While originally developed for educational purposes, the Arduino may just find a home in the IOT. Its form-factor looks like a hobby and education product and it's marketed as such.
What many people don't realize, however, is that the only thing needed to make an Arduino an Arduino is the right MCU and the firmware inside of the chip, so as a platform it just might work in commercial applications.
The name "Arduino" is a trademark owned by the inventors, but the design and code are open-source, allowing engineers to adapt it to other MCU platforms. I recently read that a million Arduinos have been sold. I bought my first in 2012. At the time, it seemed like the great hobby and education tool it's presented as. In that form, however, it has limited application in the commercial embedded space. The Arduino hardware form-factor and language overhead add too much burden for size-sensitive and cost-sensitive applications. The 8-bit MCUs just don't have enough memory or compute cycles left over to be very useful in applications more in need of performance.
That being said, the Arduino architecture and language have the potential to become a more universal platform. Many 32-bit MCU-based Arduino-compatible designs are arriving: The PIC32 ChipKIT and the ARM-M3 Arduino Due, for instance, have shown up recently. Both use the same code-compatible language and operationally compatible IDE despite radically different internal architectures. Other boards, like the Freescale Freedom, are at least pin-compatible with the Arduino, allowing use of its add-on hardware shields. That's a big part of the beauty of open-source in this case. People who are experts in 32-bit MCUs can port the language and IDE to their products without being held up by patent or copyright issues. We don't have to wait for one company to do it all.
In addition to two standard Arduinos, I own a ChipKIT uc32 Arduino-compatible. The 32-bit, 80 MHz MCU with 512K Flash and 32K SRAM changes the Arduino equation significantly. While the original often struggles with more than one complex peripheral (e.g., WiFi and a bitmapped display), the 32-bit system does not.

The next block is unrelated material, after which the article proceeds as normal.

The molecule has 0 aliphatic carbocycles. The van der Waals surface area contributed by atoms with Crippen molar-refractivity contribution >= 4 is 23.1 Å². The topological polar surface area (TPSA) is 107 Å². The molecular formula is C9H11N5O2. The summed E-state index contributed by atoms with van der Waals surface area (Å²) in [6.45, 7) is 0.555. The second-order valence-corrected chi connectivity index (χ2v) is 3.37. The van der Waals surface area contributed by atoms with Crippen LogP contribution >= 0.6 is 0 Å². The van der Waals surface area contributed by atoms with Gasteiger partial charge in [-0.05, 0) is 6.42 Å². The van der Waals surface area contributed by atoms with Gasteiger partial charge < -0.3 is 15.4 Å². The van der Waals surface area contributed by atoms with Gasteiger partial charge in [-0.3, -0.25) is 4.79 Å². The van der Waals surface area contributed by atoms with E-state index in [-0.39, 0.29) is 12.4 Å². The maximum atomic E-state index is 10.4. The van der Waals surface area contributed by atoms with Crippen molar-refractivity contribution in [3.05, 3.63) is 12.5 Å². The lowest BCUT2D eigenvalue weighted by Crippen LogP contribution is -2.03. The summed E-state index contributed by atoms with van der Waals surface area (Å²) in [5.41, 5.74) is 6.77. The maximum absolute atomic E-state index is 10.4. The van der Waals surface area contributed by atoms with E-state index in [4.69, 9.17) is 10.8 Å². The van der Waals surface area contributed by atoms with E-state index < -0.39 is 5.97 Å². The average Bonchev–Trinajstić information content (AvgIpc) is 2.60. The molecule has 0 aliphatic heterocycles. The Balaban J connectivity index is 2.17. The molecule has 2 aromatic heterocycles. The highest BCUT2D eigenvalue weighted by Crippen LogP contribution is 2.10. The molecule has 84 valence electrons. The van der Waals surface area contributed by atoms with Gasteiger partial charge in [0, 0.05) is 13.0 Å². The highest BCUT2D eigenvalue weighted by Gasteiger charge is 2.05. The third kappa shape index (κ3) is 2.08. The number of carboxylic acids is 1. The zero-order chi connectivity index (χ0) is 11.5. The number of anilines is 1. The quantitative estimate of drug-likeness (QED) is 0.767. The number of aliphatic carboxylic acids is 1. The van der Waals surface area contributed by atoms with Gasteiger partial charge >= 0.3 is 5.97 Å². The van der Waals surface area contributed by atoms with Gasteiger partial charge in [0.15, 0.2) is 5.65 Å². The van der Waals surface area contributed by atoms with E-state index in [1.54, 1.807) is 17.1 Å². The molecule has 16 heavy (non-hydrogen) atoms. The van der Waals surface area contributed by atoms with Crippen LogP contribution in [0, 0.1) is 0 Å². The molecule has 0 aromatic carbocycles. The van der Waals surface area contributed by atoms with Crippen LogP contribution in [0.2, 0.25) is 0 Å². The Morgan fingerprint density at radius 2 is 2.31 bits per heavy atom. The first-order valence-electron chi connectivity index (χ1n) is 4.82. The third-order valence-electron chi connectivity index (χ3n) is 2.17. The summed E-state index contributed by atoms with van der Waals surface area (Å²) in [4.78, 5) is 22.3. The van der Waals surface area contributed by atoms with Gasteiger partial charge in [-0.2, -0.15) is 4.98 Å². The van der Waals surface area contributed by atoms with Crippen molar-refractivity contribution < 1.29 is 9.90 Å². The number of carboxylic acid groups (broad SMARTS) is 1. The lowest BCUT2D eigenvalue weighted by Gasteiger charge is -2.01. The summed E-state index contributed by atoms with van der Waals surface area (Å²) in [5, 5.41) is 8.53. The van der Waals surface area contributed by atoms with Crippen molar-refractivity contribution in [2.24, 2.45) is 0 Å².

Here's my case for considering the Arduino a legitimate and viable platform for commercial applications:
- It's quite cross-platform -- code for one variant usually runs on another
- It just needs the right firmware to make a chip Arduino-compatible -- the whole board isn't necessary
- A lot of great community support -- many new peripherals get driver support quite soon after introduction
- Libraries for a very large set of peripherals
- Easy to get up and running -- all of the MCU configuration is handled by the language
These days, it's not uncommon for non-electronics or software engineers to be tasked with adding electronic controls to a device. This practice will likely only become more common as the IOT spins into full gear. An interface designed for newcomers to the MCU world can considerable shorten the learning curve.
As I mentioned above, it's the firmware that really makes the chip an Arduino. For any given variant, the stand-alone MCU chip needs just two things to allow it to use the Arduino language: a UART or USB interface and an Arduino bootloader. For a USB-enabled MCU, the extra hardware needed above the MCU may add up to little more than a connector.
Finally, once an MCU has been turned into Arduino-compatible and built into something, it doesn't have to stay that way. The same chip can be used with the bootloader, or used with native code. This can allow for rapid prototyping and longer term performance optimization without hardware changes.
A 32-bit Arduino-compatible platform will not be appropriate for all applications. No language is. But, if the current 32 bit trend continues, it could have a big future in the IOT. What do you think? Does the Arduino language, given the right MCU, have a future in the professional world?